The Arrogance of Leadership

Cal Thomas

The Arrogance of Leadership

You’re probably wondering if I have anything to say about the Congressman Anthony Weiner situation. I do. But it isn’t about the sexual pictures he tweeted to women he didn’t know. It’s about the arrogance and the lying.

Just a few days ago, Weiner called in several TV networks to tell them he knew nothing about how those pictures showed up on his Twitter account. Nothing! He was lying, of course, as he admitted Monday.

Weiner isn’t the first and he won’t be the last to be infected with the arrogance of power. But like many – but not all the others – he should leave office. His judgment was poor and he could have been blackmailed.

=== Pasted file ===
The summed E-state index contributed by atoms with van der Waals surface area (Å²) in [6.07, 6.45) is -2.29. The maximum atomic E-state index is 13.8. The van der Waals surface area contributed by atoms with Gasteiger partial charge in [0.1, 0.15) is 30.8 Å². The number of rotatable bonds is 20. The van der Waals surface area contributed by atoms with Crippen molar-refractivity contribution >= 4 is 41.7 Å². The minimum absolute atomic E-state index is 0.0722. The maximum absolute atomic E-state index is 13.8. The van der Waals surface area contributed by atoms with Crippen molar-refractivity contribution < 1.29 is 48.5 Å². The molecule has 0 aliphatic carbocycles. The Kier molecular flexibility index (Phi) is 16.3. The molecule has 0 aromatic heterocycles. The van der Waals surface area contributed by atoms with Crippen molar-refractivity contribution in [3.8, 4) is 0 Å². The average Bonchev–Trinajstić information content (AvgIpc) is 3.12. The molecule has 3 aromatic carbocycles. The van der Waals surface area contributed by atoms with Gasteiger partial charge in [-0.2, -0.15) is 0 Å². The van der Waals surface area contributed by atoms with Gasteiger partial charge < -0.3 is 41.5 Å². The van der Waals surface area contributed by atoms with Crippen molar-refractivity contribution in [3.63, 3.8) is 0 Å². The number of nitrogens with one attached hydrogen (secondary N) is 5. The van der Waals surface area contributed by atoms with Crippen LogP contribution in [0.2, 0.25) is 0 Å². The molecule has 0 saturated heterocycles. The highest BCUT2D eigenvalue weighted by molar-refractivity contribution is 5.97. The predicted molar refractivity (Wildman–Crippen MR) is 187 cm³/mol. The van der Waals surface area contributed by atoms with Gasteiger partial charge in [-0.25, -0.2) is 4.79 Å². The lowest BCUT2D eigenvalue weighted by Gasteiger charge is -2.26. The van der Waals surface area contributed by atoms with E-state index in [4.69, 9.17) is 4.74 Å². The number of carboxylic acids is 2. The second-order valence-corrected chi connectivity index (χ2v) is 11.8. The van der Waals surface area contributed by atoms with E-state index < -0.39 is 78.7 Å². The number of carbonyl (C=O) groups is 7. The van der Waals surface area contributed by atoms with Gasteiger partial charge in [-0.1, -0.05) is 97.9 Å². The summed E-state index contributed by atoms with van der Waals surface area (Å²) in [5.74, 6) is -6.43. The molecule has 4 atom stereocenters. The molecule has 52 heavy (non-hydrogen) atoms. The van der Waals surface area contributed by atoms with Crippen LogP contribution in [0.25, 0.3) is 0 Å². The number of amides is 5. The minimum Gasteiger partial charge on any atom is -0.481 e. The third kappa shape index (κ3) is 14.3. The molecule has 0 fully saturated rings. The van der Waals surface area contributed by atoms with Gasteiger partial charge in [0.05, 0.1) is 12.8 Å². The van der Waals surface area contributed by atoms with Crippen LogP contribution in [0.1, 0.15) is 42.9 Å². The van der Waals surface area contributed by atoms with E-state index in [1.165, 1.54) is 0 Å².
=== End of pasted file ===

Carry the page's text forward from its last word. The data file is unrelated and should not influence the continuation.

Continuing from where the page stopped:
The code of official conduct of the House of Representatives includes this line: “A member…officer or employee of the house shall conduct himself at all times in a manner that shall reflect credibility on the House.”

That Congressman Weiner did not do and it is the main reason he should go and probably will be forced to go by the leadership of his party.

Cal Thomas is a nationally syndicated columnist based in Washington, D.C.

This article published on June 8, 2011.

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